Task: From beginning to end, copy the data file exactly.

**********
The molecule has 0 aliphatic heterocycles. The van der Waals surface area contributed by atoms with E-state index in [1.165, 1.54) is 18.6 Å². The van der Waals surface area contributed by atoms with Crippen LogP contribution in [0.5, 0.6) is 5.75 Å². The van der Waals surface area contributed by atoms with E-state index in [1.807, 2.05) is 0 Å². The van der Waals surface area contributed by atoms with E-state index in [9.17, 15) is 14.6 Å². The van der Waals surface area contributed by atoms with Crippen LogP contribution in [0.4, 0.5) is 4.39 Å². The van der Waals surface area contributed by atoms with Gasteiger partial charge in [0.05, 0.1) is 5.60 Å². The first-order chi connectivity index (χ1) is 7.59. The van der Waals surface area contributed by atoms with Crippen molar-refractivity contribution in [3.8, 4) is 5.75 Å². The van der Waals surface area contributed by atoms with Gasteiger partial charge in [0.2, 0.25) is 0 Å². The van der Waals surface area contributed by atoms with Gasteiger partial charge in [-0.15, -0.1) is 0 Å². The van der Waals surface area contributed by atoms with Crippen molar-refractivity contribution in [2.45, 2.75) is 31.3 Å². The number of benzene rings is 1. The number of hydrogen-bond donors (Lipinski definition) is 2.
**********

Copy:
The molecule has 0 aliphatic heterocycles. The van der Waals surface area contributed by atoms with E-state index in [1.165, 1.54) is 18.6 Å². The van der Waals surface area contributed by atoms with Crippen LogP contribution in [0.5, 0.6) is 5.75 Å². The van der Waals surface area contributed by atoms with E-state index in [1.807, 2.05) is 0 Å². The van der Waals surface area contributed by atoms with E-state index in [9.17, 15) is 14.6 Å². The van der Waals surface area contributed by atoms with Crippen LogP contribution in [0.4, 0.5) is 4.39 Å². The van der Waals surface area contributed by atoms with Gasteiger partial charge in [0.05, 0.1) is 5.60 Å². The first-order chi connectivity index (χ1) is 7.59. The van der Waals surface area contributed by atoms with Crippen molar-refractivity contribution in [3.8, 4) is 5.75 Å². The van der Waals surface area contributed by atoms with Gasteiger partial charge in [0.2, 0.25) is 0 Å². The van der Waals surface area contributed by atoms with Gasteiger partial charge in [-0.15, -0.1) is 0 Å². The van der Waals surface area contributed by atoms with Crippen molar-refractivity contribution in [2.45, 2.75) is 31.3 Å². The number of benzene rings is 1. The number of hydrogen-bond donors (Lipinski definition) is 2.